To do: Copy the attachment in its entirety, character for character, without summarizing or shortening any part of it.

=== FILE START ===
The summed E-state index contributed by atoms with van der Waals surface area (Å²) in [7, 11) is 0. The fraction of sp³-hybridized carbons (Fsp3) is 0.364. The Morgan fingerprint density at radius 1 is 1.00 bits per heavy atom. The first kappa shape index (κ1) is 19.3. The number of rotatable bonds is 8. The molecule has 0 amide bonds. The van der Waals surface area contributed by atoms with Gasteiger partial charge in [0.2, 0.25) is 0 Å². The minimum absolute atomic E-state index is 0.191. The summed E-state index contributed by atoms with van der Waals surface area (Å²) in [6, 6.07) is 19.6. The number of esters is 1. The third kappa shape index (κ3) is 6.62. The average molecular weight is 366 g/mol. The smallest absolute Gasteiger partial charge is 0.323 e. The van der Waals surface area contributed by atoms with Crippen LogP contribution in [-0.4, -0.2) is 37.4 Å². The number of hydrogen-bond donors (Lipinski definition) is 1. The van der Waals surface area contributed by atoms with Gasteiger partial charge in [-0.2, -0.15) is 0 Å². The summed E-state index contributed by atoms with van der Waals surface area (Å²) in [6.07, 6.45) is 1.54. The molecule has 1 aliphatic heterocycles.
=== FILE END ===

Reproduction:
The summed E-state index contributed by atoms with van der Waals surface area (Å²) in [7, 11) is 0. The fraction of sp³-hybridized carbons (Fsp3) is 0.364. The Morgan fingerprint density at radius 1 is 1.00 bits per heavy atom. The first kappa shape index (κ1) is 19.3. The number of rotatable bonds is 8. The molecule has 0 amide bonds. The van der Waals surface area contributed by atoms with Gasteiger partial charge in [0.2, 0.25) is 0 Å². The minimum absolute atomic E-state index is 0.191. The summed E-state index contributed by atoms with van der Waals surface area (Å²) in [6, 6.07) is 19.6. The number of esters is 1. The third kappa shape index (κ3) is 6.62. The average molecular weight is 366 g/mol. The smallest absolute Gasteiger partial charge is 0.323 e. The van der Waals surface area contributed by atoms with Crippen LogP contribution in [-0.4, -0.2) is 37.4 Å². The number of hydrogen-bond donors (Lipinski definition) is 1. The van der Waals surface area contributed by atoms with Gasteiger partial charge in [-0.2, -0.15) is 0 Å². The summed E-state index contributed by atoms with van der Waals surface area (Å²) in [6.07, 6.45) is 1.54. The molecule has 1 aliphatic heterocycles.